While K-12 decision makers are often not the ones who have to implement those decisions, many in K-12 settings still have the advantage of one or two experienced IT people who somehow figure out how to do more with less. The importance of thinking like a CIO (not a consumer) should be clear to anyone who has found themselves arguing with an administrator who got some silly idea from their neighbor's kid.
If we can think of K-12 as analogous to the small business, often with limited buying power, it is easy to see why thinking like a CIO doesn't come easy to Ed-Tech. The situation is markedly different in a university setting however. Even a 'small' university may have thousands of students all of whom will someday influence their employer's buying decisions. Vendors consider this when quoting services to institutions of higher learning. For this reason alone, universities often have remarkable buying power -- if they exert it.
Universities fall into two broad categories: small liberal arts colleges and large research institutions -- with a large variance between the two. Large multi-campus institutions often reflect both settings -- whether you represent IT on one of the larger main campuses or on one of the smaller "satellite" campuses. My employer is one such multi-campus institution and the differences between campuses are striking.
Working at a large research institution, I have come to realize that centralized IT leadership plays an important role in the delivery of state-of-the-art IT services. While each department in a university setting needs some discretionary IT funds, if the bulk of your school's IT funds are spread out, no single department has the resources to take on really big projects. Intercollegiate collaboration in IT projects can allow your school to take on even larger projects and initiatives.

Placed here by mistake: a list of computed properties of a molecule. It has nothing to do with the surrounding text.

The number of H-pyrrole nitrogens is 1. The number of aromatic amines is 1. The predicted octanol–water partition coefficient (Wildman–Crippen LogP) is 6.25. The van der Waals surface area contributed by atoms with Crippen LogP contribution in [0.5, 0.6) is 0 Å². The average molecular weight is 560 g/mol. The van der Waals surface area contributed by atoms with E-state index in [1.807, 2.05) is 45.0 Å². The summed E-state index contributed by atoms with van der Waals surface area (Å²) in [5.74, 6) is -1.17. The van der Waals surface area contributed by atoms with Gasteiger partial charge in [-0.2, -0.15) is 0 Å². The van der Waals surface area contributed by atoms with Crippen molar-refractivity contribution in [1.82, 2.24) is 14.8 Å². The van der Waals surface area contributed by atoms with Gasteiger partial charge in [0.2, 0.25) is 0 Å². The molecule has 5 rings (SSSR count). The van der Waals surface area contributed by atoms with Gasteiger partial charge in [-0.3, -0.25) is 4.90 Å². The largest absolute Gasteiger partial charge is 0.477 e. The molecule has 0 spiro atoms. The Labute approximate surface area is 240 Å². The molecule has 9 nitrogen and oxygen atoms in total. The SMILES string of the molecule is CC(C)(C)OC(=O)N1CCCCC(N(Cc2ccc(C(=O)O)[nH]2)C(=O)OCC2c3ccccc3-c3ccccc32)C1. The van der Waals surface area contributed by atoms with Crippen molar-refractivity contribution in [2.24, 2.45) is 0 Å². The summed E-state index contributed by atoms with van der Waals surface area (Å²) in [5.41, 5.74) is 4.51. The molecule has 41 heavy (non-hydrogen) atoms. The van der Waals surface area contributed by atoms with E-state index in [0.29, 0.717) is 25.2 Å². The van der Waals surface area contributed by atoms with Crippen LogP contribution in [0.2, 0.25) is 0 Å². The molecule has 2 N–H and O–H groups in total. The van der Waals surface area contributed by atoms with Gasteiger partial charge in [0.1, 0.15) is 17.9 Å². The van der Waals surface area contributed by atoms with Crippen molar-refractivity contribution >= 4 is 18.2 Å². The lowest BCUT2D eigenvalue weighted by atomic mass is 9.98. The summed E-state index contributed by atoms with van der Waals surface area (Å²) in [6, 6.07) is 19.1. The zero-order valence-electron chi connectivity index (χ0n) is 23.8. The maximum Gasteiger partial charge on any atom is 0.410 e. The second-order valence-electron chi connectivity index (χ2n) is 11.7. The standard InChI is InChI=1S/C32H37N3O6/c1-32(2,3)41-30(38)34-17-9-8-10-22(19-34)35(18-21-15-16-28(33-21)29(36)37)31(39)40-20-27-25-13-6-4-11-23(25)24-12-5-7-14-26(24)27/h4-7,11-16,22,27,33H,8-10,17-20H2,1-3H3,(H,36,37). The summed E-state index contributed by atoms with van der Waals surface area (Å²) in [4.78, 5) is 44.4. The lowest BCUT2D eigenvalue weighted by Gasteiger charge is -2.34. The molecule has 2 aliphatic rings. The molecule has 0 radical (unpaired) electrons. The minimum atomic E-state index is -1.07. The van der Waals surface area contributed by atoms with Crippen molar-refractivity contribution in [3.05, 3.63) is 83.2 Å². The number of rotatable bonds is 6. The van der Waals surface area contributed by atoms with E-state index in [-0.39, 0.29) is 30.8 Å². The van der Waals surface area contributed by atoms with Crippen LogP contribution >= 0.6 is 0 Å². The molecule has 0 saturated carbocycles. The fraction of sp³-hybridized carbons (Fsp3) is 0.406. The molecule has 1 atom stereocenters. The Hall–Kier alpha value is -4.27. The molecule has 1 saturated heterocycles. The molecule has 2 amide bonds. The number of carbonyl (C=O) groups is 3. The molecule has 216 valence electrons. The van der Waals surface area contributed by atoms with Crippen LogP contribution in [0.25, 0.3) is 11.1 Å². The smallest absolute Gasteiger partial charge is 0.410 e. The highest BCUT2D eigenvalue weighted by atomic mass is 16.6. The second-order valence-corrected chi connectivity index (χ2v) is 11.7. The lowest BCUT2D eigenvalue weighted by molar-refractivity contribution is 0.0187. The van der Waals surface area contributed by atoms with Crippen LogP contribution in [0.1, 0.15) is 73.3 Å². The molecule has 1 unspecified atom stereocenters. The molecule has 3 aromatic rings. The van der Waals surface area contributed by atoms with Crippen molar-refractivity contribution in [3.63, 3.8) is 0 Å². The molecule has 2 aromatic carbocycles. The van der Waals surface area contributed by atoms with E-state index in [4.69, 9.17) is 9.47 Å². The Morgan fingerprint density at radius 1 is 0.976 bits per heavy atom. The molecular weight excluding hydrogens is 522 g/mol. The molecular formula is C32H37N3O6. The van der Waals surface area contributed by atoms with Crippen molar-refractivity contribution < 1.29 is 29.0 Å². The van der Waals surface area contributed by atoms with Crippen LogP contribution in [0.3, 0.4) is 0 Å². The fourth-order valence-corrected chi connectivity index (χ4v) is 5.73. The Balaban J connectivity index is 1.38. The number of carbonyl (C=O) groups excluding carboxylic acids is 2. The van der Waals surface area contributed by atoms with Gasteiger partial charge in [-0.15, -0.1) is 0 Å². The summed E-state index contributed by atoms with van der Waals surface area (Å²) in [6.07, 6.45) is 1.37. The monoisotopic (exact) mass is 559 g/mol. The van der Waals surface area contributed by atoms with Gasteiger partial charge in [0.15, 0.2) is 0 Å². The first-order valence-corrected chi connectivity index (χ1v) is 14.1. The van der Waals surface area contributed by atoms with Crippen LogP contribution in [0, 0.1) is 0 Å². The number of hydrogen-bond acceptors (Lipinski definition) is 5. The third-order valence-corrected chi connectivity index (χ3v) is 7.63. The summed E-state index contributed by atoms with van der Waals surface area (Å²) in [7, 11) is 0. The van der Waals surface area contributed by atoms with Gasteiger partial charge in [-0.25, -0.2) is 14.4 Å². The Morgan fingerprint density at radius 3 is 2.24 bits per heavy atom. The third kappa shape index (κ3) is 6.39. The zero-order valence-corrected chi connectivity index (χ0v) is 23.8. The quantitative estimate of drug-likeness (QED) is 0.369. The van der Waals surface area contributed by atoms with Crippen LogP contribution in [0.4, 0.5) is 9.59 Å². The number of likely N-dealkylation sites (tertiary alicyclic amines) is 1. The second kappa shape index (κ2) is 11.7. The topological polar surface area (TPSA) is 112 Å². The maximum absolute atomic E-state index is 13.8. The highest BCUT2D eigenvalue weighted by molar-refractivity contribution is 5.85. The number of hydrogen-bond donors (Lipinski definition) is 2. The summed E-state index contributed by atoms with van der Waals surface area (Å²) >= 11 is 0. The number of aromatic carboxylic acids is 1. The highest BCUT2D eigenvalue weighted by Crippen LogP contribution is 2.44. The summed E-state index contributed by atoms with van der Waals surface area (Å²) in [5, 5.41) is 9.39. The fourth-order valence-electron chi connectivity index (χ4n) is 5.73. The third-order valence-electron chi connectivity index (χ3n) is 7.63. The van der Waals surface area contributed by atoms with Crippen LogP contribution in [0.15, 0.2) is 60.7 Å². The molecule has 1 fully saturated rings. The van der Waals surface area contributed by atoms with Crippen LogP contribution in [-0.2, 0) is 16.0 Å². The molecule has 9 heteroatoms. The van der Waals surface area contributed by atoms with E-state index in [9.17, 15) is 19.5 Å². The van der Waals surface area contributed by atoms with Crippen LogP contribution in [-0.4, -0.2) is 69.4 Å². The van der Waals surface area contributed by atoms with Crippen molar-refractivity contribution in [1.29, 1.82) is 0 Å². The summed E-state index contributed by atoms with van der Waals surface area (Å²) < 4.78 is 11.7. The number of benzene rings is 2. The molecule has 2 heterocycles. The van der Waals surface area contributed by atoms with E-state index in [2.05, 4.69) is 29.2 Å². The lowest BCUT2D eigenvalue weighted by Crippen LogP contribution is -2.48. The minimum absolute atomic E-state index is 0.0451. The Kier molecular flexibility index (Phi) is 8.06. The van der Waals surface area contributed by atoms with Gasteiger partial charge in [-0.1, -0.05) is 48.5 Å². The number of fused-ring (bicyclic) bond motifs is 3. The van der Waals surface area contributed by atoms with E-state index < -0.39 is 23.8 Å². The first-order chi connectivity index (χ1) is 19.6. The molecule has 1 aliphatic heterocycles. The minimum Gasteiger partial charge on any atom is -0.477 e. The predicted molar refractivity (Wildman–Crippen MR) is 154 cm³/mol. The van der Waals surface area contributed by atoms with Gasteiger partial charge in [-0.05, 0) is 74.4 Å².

Better IT resources mean better collaboration between researchers across the country and across the world. In a public university setting, the visibility of such collaborations brings your institution to the attention of your state legislature. This can lead to unanticipated collaboration with state and local authorities to stimulate economic development and bring prestige to the state.
And, of course, robust internal IT systems permit your university to save millions of dollars in administrative costs. (Exclusive use of e-mail for official university communications with students instead of relying on the U.S. Postal Service is just one obvious example.)
Leadership is the key. As long as a university views its IT operations as just another cost-center, the opportunities for students and faculty to take part in serious research are dramatically limited. Instead, university IT needs to serve at the highest levels of the university administration --preferably at the vice-presidential level.
Your university leadership needs to be aware of the vast potential of a robust IT infrastructure and your CIO (hopefully a VP of IT) needs to take a leadership role within your university.